Under 18 U.S. Code (U.S.C.) §641, it is illegal to steal, embezzle, or knowingly convert any record, voucher, money, or anything of value of the U.S. (or any of its departments), or any property made under contract of the U.S. (or any of its departments). It is also illegal to sell, convey, or dispose of any item of value with authority, or to receive, conceal, or retain anything of value with the intent to convert it to your own knowing the item was stolen, embezzled, or converted.
If you are an officer, employee, or agent of the U.S. or any federal department or agency, and you had access and control over public money, which you unlawfully retained, you can be face charges of embezzlement under 18 U.S.C. §643.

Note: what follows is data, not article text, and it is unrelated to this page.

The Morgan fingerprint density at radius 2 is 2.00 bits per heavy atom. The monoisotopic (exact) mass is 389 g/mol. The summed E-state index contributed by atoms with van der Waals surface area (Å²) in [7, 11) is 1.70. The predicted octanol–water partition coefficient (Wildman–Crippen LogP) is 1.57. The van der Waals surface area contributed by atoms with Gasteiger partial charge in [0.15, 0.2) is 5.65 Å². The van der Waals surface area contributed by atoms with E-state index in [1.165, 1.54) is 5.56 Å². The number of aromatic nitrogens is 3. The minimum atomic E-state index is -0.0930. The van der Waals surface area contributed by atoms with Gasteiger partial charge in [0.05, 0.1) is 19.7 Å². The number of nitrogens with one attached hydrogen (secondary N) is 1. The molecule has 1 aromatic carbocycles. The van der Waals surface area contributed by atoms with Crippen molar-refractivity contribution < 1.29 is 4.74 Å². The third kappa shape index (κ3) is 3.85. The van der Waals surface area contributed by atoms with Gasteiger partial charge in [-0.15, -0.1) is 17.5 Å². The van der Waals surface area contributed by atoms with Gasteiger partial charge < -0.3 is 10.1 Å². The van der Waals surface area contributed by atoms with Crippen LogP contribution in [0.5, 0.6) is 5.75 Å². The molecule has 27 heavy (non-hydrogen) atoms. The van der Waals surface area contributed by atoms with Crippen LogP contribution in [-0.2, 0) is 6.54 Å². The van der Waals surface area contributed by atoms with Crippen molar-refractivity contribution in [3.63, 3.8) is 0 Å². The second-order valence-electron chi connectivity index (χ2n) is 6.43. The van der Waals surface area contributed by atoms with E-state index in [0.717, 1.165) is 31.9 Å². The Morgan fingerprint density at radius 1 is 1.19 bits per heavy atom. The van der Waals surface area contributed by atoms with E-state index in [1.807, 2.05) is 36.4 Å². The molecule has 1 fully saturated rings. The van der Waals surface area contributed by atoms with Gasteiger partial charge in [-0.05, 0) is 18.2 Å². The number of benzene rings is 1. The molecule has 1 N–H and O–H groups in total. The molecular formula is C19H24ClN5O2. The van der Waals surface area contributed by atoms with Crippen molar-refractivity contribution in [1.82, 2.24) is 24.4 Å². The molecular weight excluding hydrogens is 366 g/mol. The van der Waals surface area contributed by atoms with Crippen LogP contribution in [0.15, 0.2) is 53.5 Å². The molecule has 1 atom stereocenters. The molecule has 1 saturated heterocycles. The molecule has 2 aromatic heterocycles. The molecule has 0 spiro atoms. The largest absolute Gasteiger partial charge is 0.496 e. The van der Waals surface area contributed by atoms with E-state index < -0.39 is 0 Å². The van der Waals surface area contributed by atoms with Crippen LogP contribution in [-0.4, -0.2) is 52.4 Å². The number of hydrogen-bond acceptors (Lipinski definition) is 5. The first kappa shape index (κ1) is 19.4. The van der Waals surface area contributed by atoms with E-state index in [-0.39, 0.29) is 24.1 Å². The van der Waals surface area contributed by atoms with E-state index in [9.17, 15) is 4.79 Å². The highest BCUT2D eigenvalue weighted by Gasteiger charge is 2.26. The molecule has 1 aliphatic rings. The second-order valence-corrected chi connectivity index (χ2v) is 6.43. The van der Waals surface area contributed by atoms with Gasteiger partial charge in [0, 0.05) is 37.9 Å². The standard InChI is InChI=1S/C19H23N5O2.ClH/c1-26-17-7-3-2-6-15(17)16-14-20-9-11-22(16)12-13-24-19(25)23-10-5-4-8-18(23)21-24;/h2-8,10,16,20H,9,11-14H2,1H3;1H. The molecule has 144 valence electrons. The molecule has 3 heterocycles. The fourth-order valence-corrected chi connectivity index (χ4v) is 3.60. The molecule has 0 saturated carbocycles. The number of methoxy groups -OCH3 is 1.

There are also specific statutes addressing theft from financial institutions, the courts, health care programs, employee benefit plans, and employment and training funds.
If you’ve been accused of committing embezzlement, contact a Houston embezzlement lawyer from The Law Offices of Ned Barnett for help.
How Prosecutors Prove Embezzlement Charges
If you are accused of embezzlement that violates federal law, then the charges brought against you will be handled by an assistant U.S. attorney, and your case will go through the federal court system. You will need a skilled criminal defense lawyer to vigorously defend you during this process. Attorney Ned Barnett is admitted to the bar for the U.S. District Court for the Eastern District of Texas and the Southern District of Texas, and the U.S. 5th Circuit Court of Appeals.
When preparing a strong defense for your case, attorney Barnett will discuss with you each element the assistant U.S. attorney must prove beyond a reasonable doubt.